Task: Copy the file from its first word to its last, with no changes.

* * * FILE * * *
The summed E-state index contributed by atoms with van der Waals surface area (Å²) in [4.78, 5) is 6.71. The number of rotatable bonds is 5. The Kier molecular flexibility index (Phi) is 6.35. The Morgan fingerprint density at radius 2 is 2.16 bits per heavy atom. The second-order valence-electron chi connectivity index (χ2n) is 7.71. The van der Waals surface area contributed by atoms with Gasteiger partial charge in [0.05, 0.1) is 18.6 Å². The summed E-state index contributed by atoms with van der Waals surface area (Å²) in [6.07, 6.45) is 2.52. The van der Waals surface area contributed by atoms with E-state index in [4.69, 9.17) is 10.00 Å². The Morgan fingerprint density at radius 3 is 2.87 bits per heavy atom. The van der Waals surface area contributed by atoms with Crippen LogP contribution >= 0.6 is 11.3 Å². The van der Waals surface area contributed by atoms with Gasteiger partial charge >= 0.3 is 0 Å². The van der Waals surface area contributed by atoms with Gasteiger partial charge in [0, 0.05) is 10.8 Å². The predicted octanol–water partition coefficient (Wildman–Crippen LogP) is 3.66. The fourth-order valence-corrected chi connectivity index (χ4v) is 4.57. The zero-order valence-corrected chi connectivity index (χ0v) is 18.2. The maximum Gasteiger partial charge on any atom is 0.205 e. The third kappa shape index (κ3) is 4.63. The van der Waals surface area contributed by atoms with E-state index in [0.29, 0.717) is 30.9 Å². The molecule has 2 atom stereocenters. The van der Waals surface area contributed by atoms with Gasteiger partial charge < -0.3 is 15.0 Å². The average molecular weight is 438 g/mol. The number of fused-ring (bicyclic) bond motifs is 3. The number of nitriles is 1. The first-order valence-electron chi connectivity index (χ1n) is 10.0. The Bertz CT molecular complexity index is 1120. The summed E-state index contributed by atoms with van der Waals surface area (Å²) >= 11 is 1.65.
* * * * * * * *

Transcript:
The summed E-state index contributed by atoms with van der Waals surface area (Å²) in [4.78, 5) is 6.71. The number of rotatable bonds is 5. The Kier molecular flexibility index (Phi) is 6.35. The Morgan fingerprint density at radius 2 is 2.16 bits per heavy atom. The second-order valence-electron chi connectivity index (χ2n) is 7.71. The van der Waals surface area contributed by atoms with Gasteiger partial charge in [0.05, 0.1) is 18.6 Å². The summed E-state index contributed by atoms with van der Waals surface area (Å²) in [6.07, 6.45) is 2.52. The van der Waals surface area contributed by atoms with E-state index in [4.69, 9.17) is 10.00 Å². The Morgan fingerprint density at radius 3 is 2.87 bits per heavy atom. The van der Waals surface area contributed by atoms with Crippen LogP contribution >= 0.6 is 11.3 Å². The van der Waals surface area contributed by atoms with Gasteiger partial charge >= 0.3 is 0 Å². The van der Waals surface area contributed by atoms with Gasteiger partial charge in [0, 0.05) is 10.8 Å². The predicted octanol–water partition coefficient (Wildman–Crippen LogP) is 3.66. The fourth-order valence-corrected chi connectivity index (χ4v) is 4.57. The zero-order valence-corrected chi connectivity index (χ0v) is 18.2. The maximum Gasteiger partial charge on any atom is 0.205 e. The third kappa shape index (κ3) is 4.63. The van der Waals surface area contributed by atoms with E-state index in [0.29, 0.717) is 30.9 Å². The molecule has 2 atom stereocenters. The van der Waals surface area contributed by atoms with Gasteiger partial charge < -0.3 is 15.0 Å². The average molecular weight is 438 g/mol. The number of fused-ring (bicyclic) bond motifs is 3. The number of nitriles is 1. The first-order valence-electron chi connectivity index (χ1n) is 10.0. The Bertz CT molecular complexity index is 1120. The summed E-state index contributed by atoms with van der Waals surface area (Å²) >= 11 is 1.65.